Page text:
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Scientists watch eclipse at PARI

Scientists and amateur astronomers gathered at Pisgah Astronomical Research Institute in Rosman to not only witness one of nature's most beautiful spectacles, but to also collect valuable data on this celestial phenomenon. (Photo credit: WLOS staff)

Monday's total solar eclipse will be the most studied in history. Scientists hoped to gather valuable data, and one of the best places for that was in Western North Carolina.

Scientists and amateur astronomers gathered at Pisgah Astronomical Research Institute in Rosman to not only witness one of nature's most beautiful spectacles, but to also collect valuable data on this celestial phenomenon.

This was the first time a total solar eclipse passed directly over an array of radio telescopes, and scientists were not about to miss the opportunity.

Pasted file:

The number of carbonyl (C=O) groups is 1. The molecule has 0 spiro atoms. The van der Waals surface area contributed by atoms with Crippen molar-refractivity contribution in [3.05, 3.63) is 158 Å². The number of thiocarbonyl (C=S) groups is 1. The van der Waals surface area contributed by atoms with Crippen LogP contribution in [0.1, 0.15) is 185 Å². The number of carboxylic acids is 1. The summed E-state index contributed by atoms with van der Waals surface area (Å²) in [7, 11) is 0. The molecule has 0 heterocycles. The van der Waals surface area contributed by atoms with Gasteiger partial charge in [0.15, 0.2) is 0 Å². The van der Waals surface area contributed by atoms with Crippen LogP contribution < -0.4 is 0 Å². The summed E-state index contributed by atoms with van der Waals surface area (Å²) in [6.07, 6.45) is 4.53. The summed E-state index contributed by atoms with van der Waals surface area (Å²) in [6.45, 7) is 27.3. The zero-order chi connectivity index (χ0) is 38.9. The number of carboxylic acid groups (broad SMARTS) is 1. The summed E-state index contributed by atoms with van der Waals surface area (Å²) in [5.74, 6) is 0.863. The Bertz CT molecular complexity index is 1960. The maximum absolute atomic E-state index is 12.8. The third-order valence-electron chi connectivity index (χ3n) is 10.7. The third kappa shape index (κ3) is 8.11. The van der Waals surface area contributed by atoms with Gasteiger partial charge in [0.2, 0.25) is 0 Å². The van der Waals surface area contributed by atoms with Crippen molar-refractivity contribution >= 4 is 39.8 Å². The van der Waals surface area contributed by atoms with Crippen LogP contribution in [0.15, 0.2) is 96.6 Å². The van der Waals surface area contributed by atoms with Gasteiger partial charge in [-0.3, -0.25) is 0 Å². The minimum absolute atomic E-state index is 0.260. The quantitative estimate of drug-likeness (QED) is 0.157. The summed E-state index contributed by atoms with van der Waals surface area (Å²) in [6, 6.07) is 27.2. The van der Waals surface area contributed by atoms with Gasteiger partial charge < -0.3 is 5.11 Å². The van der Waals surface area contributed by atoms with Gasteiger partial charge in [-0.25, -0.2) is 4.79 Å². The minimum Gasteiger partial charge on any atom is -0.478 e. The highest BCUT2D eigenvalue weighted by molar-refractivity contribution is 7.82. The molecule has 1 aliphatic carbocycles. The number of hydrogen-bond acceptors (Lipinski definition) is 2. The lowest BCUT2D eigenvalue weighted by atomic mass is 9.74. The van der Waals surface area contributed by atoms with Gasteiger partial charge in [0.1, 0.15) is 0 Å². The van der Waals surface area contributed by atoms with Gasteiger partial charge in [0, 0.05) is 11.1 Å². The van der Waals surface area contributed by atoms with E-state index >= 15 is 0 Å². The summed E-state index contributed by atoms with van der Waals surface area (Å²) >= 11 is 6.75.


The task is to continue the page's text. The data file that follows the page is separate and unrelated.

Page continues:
"I study the charged particles in space environment, and that also affects communications, so there are experiments going on to see how that will change with the eclipse, as well,"Dr. Liz MacDonald, of NASA's Goddard Space Flight Center.

MacDonald is also leading a push for citizen scientists to take part in NASA's research by sending pictures and weather data to them for use in their research.

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